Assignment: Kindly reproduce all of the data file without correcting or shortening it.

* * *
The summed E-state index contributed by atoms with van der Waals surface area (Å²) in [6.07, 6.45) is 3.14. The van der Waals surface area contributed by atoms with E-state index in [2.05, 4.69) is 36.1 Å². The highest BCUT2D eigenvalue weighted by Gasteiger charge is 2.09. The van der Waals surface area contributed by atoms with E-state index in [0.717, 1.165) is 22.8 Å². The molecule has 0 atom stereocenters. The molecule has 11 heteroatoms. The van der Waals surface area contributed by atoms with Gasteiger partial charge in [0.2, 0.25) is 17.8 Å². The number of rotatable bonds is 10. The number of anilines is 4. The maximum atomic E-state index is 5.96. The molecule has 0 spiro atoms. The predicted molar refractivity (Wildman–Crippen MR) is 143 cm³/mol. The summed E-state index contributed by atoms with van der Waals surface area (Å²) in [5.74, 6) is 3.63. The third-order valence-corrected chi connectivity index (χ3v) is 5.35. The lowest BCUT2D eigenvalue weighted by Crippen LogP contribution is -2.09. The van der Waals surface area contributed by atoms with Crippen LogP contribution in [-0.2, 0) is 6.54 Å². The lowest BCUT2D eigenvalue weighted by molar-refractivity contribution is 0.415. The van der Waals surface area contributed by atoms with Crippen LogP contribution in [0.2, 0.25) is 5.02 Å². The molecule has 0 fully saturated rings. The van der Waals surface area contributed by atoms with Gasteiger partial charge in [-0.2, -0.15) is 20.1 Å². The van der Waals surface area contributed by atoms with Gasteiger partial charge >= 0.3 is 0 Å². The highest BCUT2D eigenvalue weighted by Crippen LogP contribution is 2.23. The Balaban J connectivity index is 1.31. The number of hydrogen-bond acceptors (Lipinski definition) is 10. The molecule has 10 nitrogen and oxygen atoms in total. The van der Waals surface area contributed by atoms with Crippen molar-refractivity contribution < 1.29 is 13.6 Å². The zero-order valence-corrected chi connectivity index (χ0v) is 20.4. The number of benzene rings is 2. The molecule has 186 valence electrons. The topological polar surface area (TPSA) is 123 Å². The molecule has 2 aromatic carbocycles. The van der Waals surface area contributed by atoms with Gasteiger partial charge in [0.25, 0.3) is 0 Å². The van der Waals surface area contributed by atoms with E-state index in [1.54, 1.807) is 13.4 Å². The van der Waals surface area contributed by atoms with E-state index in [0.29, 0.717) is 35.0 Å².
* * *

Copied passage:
The summed E-state index contributed by atoms with van der Waals surface area (Å²) in [6.07, 6.45) is 3.14. The van der Waals surface area contributed by atoms with E-state index in [2.05, 4.69) is 36.1 Å². The highest BCUT2D eigenvalue weighted by Gasteiger charge is 2.09. The van der Waals surface area contributed by atoms with E-state index in [0.717, 1.165) is 22.8 Å². The molecule has 0 atom stereocenters. The molecule has 11 heteroatoms. The van der Waals surface area contributed by atoms with Gasteiger partial charge in [0.2, 0.25) is 17.8 Å². The number of rotatable bonds is 10. The number of anilines is 4. The maximum atomic E-state index is 5.96. The molecule has 0 spiro atoms. The predicted molar refractivity (Wildman–Crippen MR) is 143 cm³/mol. The summed E-state index contributed by atoms with van der Waals surface area (Å²) in [5.74, 6) is 3.63. The third-order valence-corrected chi connectivity index (χ3v) is 5.35. The lowest BCUT2D eigenvalue weighted by Crippen LogP contribution is -2.09. The van der Waals surface area contributed by atoms with Crippen LogP contribution in [-0.2, 0) is 6.54 Å². The lowest BCUT2D eigenvalue weighted by molar-refractivity contribution is 0.415. The van der Waals surface area contributed by atoms with Crippen LogP contribution in [0.2, 0.25) is 5.02 Å². The molecule has 0 fully saturated rings. The van der Waals surface area contributed by atoms with Gasteiger partial charge in [-0.2, -0.15) is 20.1 Å². The van der Waals surface area contributed by atoms with Gasteiger partial charge >= 0.3 is 0 Å². The highest BCUT2D eigenvalue weighted by Crippen LogP contribution is 2.23. The Balaban J connectivity index is 1.31. The number of hydrogen-bond acceptors (Lipinski definition) is 10. The molecule has 10 nitrogen and oxygen atoms in total. The van der Waals surface area contributed by atoms with Crippen molar-refractivity contribution < 1.29 is 13.6 Å². The zero-order valence-corrected chi connectivity index (χ0v) is 20.4. The number of benzene rings is 2. The molecule has 186 valence electrons. The topological polar surface area (TPSA) is 123 Å². The molecule has 2 aromatic carbocycles. The van der Waals surface area contributed by atoms with Gasteiger partial charge in [0.25, 0.3) is 0 Å². The van der Waals surface area contributed by atoms with E-state index in [1.54, 1.807) is 13.4 Å². The van der Waals surface area contributed by atoms with E-state index in [0.29, 0.717) is 35.0 Å².